In the year of COVID-19, what is there to be thankful for? The young college student alone in his temporary “isolation dorm” gloomily pondered that question. It was Thanksgiving, and Mark Hamels was in quarantine after testing positive with a mild case of COVID-19. Quarantine sucks, he thought.
The original plan had been for him to make the four-and-a-half-hour drive from the University of Washington in Seattle to Spokane, where his family lived, and spend a couple of days with them. That plan had been derailed when he came down with cold symptoms the week before and then got the call he was positive with the China-originated Coronavirus.
In September, Mark had returned to UW (Go Huskies!) to begin his final year of college before graduating with a bachelor’s degree in communications. Once he graduated, he was hoping to go into the field of broadcast journalism. At the moment, however, his future career was the last thing on his mind. For the first time in his life, he was alone for Thanksgiving.
For Mark, Thanksgiving had always been a family holiday and one of the highlights of the year. Usually, they traveled to their grandparent’s house in Southern California and spent the day watching football, playing touch in the street, and eating a magnificent turkey dinner around a large table filled with cousins, uncles, aunts, and a few randoms that tagged along with a family member. This year, there would be no such dinner.
How long do I microwave this thing? Mark thought as he tore open the box to his dinner: a Stouffer’s frozen roast turkey meal. He popped the tray in the microwave and pushed “start” just as his iPhone rang. In lieu of seeing each other for the holiday, the Hamels had decided to eat Thanksgiving dinner over FaceTime.
“Hey, mom and dad,” Mark said when he had answered the call.
“Hey, Mark, happy Thanksgiving!” His mom said. Her greeting was echoed by Mark’s father and his two sisters in the background.
“Happy Thanksgiving, guys.”
“How is it over there?” She asked.
“Definitely not the same,” he said, then laughed. “I can’t believe I’m eating a Stouffer’s on Thanksgiving.”
One of his sisters laughed in the background. “That’s so sad, Mark.”
After a few more minutes of chit-chat, they all sat down to eat dinner. Mark grabbed a Pepsi to drink and a few of his textbooks to prop up his phone. The local Christmas station was quietly piping in holiday jingles. This is…different, he thought.
As they ate, they talked about school, the pandemic, and the election that had happened earlier that month. The delay caused by the video call made conversation challenging at times, and the call dropped once due to bad WiFi, but they got through it; and about halfway through dinner, Mark’s dad asked them the question that had been asked around their Thanksgiving table every year for as long as any of them could remember: “name one thing you’re grateful for this year, that you weren’t grateful for last year.”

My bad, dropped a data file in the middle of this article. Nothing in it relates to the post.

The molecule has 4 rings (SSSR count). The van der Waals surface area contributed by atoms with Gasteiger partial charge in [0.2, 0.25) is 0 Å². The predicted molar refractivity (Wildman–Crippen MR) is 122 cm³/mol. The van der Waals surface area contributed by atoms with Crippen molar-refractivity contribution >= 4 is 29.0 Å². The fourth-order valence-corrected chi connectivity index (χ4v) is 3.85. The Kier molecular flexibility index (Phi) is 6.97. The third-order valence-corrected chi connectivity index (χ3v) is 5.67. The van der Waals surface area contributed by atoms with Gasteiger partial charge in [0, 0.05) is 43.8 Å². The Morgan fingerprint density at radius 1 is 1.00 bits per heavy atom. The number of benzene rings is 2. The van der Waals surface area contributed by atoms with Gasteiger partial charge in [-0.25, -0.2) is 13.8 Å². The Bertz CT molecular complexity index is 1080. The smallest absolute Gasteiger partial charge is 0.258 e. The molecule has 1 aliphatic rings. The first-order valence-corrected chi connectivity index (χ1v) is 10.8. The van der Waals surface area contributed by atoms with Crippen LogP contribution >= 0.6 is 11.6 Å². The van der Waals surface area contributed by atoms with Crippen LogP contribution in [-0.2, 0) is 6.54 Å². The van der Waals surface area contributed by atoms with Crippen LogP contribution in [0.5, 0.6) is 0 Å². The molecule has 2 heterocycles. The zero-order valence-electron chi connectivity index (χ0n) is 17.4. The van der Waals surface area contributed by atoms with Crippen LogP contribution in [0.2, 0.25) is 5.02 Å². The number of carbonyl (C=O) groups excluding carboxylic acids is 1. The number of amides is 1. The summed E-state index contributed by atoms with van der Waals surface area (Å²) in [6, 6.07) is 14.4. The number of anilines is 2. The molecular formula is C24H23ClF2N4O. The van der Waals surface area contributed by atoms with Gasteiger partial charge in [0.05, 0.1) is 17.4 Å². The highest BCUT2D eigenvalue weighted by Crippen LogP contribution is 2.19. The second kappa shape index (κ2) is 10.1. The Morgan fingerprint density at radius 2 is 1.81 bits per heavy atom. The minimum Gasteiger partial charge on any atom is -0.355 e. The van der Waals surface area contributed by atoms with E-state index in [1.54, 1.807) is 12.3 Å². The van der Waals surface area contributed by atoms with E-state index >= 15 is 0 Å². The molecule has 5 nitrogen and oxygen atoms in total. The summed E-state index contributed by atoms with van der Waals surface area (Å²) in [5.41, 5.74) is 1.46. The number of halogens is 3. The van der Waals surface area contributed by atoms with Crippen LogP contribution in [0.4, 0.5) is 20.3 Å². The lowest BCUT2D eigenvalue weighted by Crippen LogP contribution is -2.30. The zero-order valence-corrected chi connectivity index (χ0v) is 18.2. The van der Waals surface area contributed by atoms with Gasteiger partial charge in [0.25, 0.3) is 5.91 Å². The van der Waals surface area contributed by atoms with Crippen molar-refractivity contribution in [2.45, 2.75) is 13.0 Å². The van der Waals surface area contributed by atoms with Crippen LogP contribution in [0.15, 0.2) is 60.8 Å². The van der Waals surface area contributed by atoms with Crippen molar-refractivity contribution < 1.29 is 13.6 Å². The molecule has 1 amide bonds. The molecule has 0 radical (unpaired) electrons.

Patricia, the oldest of the two sisters, started: “Noice-cancelling headphones. I’ve certainly needed them this year.” They all laughed again.
As his family talked two-hundred miles away, Mark’s mind began to drift to one of his fondest Thanksgiving memories. He was five, and the table had been crowded as usual.
“I’m thankful for my Audible subscription,” Kate, the youngest of the three kids, said. “Sometimes, you just really need a good audiobook to get your mind off the things around you.”
That year, his grandma had accidentally used sugar instead of salt in the mashed potatoes, and no one would touch them.
“I am so very grateful for you all,” Mark’s mom said.
Instantly, the daughters protested: “you said that last year.”
When five-year-old Mark tried the sugar-mashed potatoes, he nearly gagged. “These are disgusting!” He had shouted out, much to the dismay of his parents. But that was just the beginning…
“I am thankful for FaceTime. Without it, we wouldn’t be able to talk to Mark,” Mark’s dad said. The family looked into the camera. “It’s your turn, Mark.”
Instead of answering right away, Mark said, “remember the Thanksgiving when I was five?”
“The sugar-mashed potatoes,” Patricia answered instantly.
The whole table laughed as Mark’s mom shook her head, “Don’t remind me.”
“Yeah, and remember what happened after I called them ‘disgusting’?”
They all continued laughing at the memory. Mark, the stupid five-year-old kid he was, flung a spoonful of mashed potatoes at his grandmother, who responded in kind. Of course, the uncles jumped in, and within seconds Thanksgiving dinner had turned into a war zone.
Sitting alone in his dorm, Mark picked up a spoonful of his Stouffer’s mashed potatoes, took aim, and flung it directly at the front-facing camera of his iPhone. “Food fight!” He yelled.
Then he stopped. Did I just fling mashed potatoes at my iPhone?
But his family took the bait. He watched and laughed as his family tossed turkey, ham, mashed potatoes, and dinner rolls at each other over the dining room table. Mark then took the rest of his Stouffer’s and dumped it on his iPhone. “Take that!” He said with mock anger.
In response, the rest of his family turned their artillery on their iPad, covering it with a volley of Thanksgiving food.
The whole family was bent over, crying and laughing at what they had just done. “Did we just have a food fight over FaceTime?” Kate asked through laughter. “I think we can safely say that this was the first time that has ever happened.”
Even if they couldn’t be physically together, they could still be together in spirit. They were a family, and no virus, government, or politician could ever take that away from them.
“So Mark, you never said what you were thankful for,” Mark’s mom said, laughing and beginning to clean up the colossal mess they had just created.
“I’m thankful for waterproof phone cases.” And family, Mark thought, them too.